Lessons To Learn

We are fascinated by stories of knights and princes, of dragons and damsels in distress. They carry us away to distant lands and magical kingdoms. They, of course, are fanciful and make believe…aren’t they? It all depends on our definitions. Kings don’t have to wear crowns, and kingdoms don’t always have walls. Damsels don’t always live in towers or wear flowing chiffon.

Then there are the dragons. While they may not be fierce and fire-breathing, they still roam the land. Some are bold and threatening, flaunting their presence. Others are invisible or choose to hide in the shadows. They challenge every soul chosen to walk the Earth’s surface. They cannot be ignored. They will either conquer or be conquered. No middle ground exists. Dragon Slayers is a story of contemporary dragons—dragons of one’s own making—dragons of pride and control—powerful forces, indeed.

Ruthie Hunter, a grad student at Central State, is a contemporary damsel. A routine thesis paper leads her on a journey into her very soul—a journey that threatens her beliefs as well as her life. Missing all the warning signs, she is unprepared for the danger that lies beyond the door she has opened.

Meanwhile, on the opposite side of town, another adventure is taking shape. Joe Kerr, a teacher at Madison High, overhears a conversation that brings him face to face with the “Network,” a power-seeking underground organization of informants loyal to the President.

As Joe and Ruthie’s paths cross, they discover the common thread that has woven their lives and their misfortunes together. Eventually, they learn that their “adventures” are directly related to the nation’s recent catastrophe.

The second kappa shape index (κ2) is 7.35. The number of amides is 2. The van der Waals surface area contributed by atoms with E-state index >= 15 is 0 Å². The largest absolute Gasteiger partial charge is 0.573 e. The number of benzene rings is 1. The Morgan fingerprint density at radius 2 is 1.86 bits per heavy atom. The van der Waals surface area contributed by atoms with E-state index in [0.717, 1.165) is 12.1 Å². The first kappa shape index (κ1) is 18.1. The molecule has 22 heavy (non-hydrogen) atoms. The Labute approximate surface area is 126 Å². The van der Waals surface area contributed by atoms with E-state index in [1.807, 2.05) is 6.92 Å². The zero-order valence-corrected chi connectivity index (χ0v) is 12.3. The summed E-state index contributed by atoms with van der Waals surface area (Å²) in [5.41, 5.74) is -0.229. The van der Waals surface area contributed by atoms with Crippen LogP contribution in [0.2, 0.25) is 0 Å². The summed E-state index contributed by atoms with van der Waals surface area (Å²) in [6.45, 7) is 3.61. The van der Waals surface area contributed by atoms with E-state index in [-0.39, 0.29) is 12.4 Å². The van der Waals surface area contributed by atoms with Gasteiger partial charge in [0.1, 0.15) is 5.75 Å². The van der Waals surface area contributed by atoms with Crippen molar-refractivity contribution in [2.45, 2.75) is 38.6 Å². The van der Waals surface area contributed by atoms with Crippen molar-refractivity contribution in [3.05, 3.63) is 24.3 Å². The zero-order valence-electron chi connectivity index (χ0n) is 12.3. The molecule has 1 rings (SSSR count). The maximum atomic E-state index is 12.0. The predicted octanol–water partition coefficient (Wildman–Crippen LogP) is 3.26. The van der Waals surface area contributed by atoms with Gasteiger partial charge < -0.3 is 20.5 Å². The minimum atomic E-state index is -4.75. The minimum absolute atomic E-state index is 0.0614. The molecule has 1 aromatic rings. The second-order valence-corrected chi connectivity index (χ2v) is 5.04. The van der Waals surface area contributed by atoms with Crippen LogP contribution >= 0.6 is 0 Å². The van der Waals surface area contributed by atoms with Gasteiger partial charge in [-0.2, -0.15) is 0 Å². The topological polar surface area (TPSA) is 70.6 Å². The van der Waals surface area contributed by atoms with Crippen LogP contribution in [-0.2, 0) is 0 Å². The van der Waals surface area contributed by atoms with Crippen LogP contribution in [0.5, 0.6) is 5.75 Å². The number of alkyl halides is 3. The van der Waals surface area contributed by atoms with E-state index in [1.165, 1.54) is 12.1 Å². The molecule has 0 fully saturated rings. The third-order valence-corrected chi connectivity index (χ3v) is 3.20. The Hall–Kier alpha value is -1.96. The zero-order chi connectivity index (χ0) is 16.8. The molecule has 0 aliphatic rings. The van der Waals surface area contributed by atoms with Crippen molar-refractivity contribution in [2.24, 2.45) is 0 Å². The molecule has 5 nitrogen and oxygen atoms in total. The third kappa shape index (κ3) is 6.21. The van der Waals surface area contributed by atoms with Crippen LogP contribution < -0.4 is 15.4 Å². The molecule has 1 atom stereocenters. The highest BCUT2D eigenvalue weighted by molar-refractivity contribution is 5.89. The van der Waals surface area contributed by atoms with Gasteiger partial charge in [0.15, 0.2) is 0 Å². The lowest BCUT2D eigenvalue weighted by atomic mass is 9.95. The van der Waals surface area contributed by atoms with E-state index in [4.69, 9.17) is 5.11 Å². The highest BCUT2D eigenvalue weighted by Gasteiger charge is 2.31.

These are some of the questions answered in “Dragon Slayers:”

• Where will any honest, open-minded search for truth ultimately lead a person?

• How is postmodernism in direct opposition to America’s establishment as a Democratic Republic?

• Why is understanding a person’s world view essential in changing his mind?

• How will college freshmen likely encounter anti-Christian postmodern teaching?

• How are most colleges doing in teaching students to think critically and to form their own opinions?

• To what degree does the average college student know what he believes and why he believes it?

• What has “tolerance” come to mean in our postmodern world?

• What happens to a nation when absolute truth is rejected?

• What role does “Promise Keepers” play in combating postmodern thinking?

• What are the consequences of ideas that deny truth?